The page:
As well as leading a healthier lifestyle, developing a good sleep hygiene routine will help you manage PND better when you have sleep apnea. Optimizing the conditions to help you fall and stay asleep can benefit both conditions.
The following are 5 Tips for improving your sleep hygiene.
- Develop a sleep schedule where you go to sleep at the same time each night and get up at the same time each day. This consistency of schedule will regulate your internal body clock and should make falling asleep easier.
- Ensure your bedroom is geared to sleep. A dark, quiet bedroom with an ambient temperature encourages sleep. Switch off any screens well before bedtime and remove blue light-emitting screens that could disrupt sleep.
- Seek advice on quitting smoking and alcohol. Tobacco and alcohol are risk factors for underlying conditions linked to PND such as heart failure and COPD. They can also impede the quality of your sleep.
- Regular exercise. Exercise can help you sleep better, feel better, and improve your overall physical and mental health. However, You should avoid exercising too close to bedtime as the adrenaline and boost to energy levels from such strenuous effort can make it difficult to fall asleep.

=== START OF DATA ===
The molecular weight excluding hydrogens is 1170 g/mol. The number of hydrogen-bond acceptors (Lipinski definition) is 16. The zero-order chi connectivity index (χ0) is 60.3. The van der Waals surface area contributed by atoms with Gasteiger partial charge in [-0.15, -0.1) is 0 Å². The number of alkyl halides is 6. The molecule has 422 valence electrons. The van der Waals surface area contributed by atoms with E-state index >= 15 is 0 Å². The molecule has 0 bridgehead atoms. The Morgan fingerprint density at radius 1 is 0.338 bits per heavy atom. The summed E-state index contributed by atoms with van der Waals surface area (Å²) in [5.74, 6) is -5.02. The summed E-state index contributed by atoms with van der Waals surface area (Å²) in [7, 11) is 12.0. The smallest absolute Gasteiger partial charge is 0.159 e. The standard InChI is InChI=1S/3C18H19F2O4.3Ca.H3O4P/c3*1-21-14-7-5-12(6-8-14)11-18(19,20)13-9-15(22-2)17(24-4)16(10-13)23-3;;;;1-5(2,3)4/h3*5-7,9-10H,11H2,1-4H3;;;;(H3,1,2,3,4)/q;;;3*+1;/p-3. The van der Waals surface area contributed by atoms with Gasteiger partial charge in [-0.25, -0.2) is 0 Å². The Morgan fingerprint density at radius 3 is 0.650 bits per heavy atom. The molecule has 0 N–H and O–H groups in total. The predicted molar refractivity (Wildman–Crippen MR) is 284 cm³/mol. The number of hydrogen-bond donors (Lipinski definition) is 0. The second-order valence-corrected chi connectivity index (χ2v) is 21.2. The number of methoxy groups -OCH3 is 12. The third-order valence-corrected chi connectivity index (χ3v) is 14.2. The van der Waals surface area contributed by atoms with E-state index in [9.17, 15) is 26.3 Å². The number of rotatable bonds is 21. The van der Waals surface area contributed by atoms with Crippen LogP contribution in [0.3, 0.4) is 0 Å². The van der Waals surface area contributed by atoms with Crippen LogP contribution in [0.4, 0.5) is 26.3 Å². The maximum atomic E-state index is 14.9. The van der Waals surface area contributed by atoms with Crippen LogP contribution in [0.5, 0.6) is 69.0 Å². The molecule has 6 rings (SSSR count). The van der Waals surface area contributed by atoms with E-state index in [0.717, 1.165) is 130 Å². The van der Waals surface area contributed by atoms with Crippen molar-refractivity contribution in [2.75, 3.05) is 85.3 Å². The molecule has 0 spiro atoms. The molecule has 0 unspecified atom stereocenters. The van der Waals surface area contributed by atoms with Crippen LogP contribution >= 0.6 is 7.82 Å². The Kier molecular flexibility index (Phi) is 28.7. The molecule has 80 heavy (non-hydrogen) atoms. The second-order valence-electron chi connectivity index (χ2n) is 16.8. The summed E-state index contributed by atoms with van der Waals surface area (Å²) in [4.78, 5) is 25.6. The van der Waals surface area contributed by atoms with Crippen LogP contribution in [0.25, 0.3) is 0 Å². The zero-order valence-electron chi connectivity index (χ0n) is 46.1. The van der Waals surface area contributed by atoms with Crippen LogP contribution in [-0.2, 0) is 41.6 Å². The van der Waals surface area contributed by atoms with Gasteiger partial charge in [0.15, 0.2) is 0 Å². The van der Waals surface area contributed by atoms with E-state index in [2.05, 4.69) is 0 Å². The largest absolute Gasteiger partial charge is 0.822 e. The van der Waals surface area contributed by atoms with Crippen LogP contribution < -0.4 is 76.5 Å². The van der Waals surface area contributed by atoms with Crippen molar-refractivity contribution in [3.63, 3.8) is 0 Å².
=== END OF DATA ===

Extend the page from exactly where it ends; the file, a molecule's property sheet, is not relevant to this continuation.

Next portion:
- Eat a Healthier Diet. Fruit, vegetables, beans and nuts are your friends here. Try to incorporate more into your diet, alongside a moderate intake of fish. If you like your caffeine, you need to be aware of how it can affect your sleep. Although everyone’s tolerance is different, you may need to stop drinking caffeine products from mid-afternoon.
Obstructive sleep apnea is a common sleep-related breathing disorder that can trigger the sudden nighttime shortness of breath associated with paroxysmal nocturnal dyspnea. Treating your sleep disorder can help manage shortness of breath issues by removing the obstacles in the airways that induce breathing difficulties.
If you or your sleep partner notice breathing issues when you sleep including breath shortness then you should consult with your health care provider.